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Tipu's Palace in Bangalore - Fading fortress

SURESH MOONA suggests a new dimension to tourism in Bangalore city.

BANGALORE is changing. Sobriquets like IT capital, Silicon City, Seminar City, are replacing the old ones. In spite of the hype surrounding Hyderabad, Bangalore attracts people from all over the world.

International conferences and the recent global investors' meet bring bureaucrats, business tycoons, diplomats and tourists.

After checking into five-star hotels, these people do like to have a glimpse of the city.

Many of them seek information from tourist guides published abroad, some of these books, while writing about Bangalore, have made disgraceful remarks such as, ''there is nothing to see in Bangalore ... there is hardly anything to see in Bangalore".

Though, such remarks in interna-tional guides do hurt the sentiments of true Bangaloreans and monument lovers, it is a fact that many heritage structures and sites are neither exposed properly nor made tourist friendly. Such drawbacks would prompt any author of tourist guides to make such remarks. The city has an inflow of tourists including world luminaries. Tour operators and authorities have to give a new dimension to tourism in Bangalore city.

The City market area is a very important heritage site of the city, the extended Stone Fort of Haider's period, Tipu's palace, and the Armoury are prominent pages of Bangalores History.

A fort was built around Bangalore for the first time by its founder, Kempegowda. After the rule of the Gowdas, an extension was made to it by Chikkadevaraya, who added an oval fort to the existing one. Later it was strengthened by Haider Ali.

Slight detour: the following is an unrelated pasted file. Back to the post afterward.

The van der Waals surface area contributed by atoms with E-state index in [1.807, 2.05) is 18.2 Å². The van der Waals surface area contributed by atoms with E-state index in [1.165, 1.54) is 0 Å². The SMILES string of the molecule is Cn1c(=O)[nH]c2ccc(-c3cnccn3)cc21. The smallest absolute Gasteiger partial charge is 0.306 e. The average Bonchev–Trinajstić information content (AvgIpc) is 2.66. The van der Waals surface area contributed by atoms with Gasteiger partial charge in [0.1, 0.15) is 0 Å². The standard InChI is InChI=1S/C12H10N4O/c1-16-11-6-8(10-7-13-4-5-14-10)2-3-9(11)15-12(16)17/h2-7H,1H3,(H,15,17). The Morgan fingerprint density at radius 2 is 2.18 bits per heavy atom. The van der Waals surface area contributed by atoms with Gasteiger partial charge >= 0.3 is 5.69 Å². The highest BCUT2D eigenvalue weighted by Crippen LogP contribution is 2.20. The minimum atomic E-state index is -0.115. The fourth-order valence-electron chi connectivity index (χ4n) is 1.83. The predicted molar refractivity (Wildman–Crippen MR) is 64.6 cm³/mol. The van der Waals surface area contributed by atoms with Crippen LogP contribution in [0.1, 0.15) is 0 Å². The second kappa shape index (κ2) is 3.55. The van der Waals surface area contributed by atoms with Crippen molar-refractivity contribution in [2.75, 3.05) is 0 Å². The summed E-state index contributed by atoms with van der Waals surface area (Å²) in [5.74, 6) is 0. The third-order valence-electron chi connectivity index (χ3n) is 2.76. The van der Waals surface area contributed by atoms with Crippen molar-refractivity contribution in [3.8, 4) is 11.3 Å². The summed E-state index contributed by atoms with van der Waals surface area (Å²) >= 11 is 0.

Ibrahim Khan, the kiledar of Bangalore built the fort in 1761 and it was considered a formidable structure in 1791, in the best fashion of Muslim military architecture.

But after the 1791 war, parts of it were dismantled, since it was not strong enough to withstand the attack of the British. Later Dewan Purnaiah rebuilt it in 1800.

An old painting at the palace

The main Mysore gate which was to the south is still intact near the city market .

There was another main gate called the Delhi Gate towards the northern side of the fort. It was said to be a magnificient structure.

One can now get into the fort through the southern gate from K R Road, or from the Vani Vilas Hospital side. This gate is not only strong but very attractive, with beautiful floral designs at the top of the entrance. The walls on either sides of the entrance are black. May be the paint or writing on the walls has eroded over the years.

A similar type of blank space can be seen at the gate (northern gate which is now closed), near the Dental College. There is clear evidence of tampering. The walls and roof of the inner portion of the entrance near the Dental College are tarnished by graffiti.

The doors of the southern gate are strong, tall and thick. A little beyond the entrance is the Ganesha Temple. There are other archaic structures beside a spot which was used to confine prisoners of war. There are some interesting reliefs on the walls of the fort and the lawn inside the fort is well-maintained.